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What helps and hinders family practice residents learn communication competencies in a behavioural medicine program Wong, Julia C.

Abstract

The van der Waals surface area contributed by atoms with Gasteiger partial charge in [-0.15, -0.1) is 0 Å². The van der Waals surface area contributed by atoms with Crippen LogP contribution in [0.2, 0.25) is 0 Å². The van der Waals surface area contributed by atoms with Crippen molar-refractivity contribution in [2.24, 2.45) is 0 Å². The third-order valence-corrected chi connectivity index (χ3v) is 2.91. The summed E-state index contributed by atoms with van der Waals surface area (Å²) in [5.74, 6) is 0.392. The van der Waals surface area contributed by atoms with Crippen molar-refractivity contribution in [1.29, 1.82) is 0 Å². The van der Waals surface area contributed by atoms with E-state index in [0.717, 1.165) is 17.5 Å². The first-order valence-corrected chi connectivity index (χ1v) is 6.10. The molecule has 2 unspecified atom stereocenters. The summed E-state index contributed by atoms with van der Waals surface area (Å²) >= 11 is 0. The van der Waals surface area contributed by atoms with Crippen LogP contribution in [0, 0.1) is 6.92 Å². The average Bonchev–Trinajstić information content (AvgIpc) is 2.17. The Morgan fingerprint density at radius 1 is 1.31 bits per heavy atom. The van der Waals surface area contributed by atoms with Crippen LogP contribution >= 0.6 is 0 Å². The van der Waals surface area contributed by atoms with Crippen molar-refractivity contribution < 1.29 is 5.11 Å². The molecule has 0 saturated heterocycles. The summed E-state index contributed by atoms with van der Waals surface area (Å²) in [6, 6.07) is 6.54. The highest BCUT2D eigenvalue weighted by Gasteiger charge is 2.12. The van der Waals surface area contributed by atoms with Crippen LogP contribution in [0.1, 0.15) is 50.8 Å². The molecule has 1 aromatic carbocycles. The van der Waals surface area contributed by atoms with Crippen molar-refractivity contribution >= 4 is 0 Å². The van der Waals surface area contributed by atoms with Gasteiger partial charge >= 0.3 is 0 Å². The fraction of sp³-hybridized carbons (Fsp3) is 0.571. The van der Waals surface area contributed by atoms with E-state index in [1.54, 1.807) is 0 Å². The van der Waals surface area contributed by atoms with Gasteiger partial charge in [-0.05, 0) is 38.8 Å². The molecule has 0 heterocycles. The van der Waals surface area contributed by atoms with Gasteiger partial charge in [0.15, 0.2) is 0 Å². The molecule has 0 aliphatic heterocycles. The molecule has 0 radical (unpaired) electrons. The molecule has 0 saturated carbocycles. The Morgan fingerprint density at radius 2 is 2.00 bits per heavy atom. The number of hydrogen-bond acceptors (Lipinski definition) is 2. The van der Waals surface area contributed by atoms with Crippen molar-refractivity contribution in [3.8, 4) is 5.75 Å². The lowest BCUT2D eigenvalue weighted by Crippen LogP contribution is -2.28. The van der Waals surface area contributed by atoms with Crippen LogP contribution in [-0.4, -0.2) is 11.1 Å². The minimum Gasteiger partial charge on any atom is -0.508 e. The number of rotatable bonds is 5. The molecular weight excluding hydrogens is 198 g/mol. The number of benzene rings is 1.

Research regarding adverse effects produced from poor communication between physicians and their patients has increased Behavioural Medicine Programs in medical curricula. Efficient and cost-effective instruction is sought for the programs. This study's purpose was to develop a set of categories describing what helps and what hinders family practice residents in a hospital's Family Practice Behavioural Medicine Program (the BMP) learn communication competencies targeted by the BMP. The participants were residents in the BMP who volunteered for an in-depth interview required by the study's qualitative methodology: the critical incident technique. From the specific factors, behaviours, and events reported in the incidents, 9 helpful categories and 5 hindering categories were formed. The four main theories supporting the categories are self-efficacy theory, experiential teaching method, self-determination theory, and group process theory. All the categories have theoretical support and are of value for future development of the BMP.

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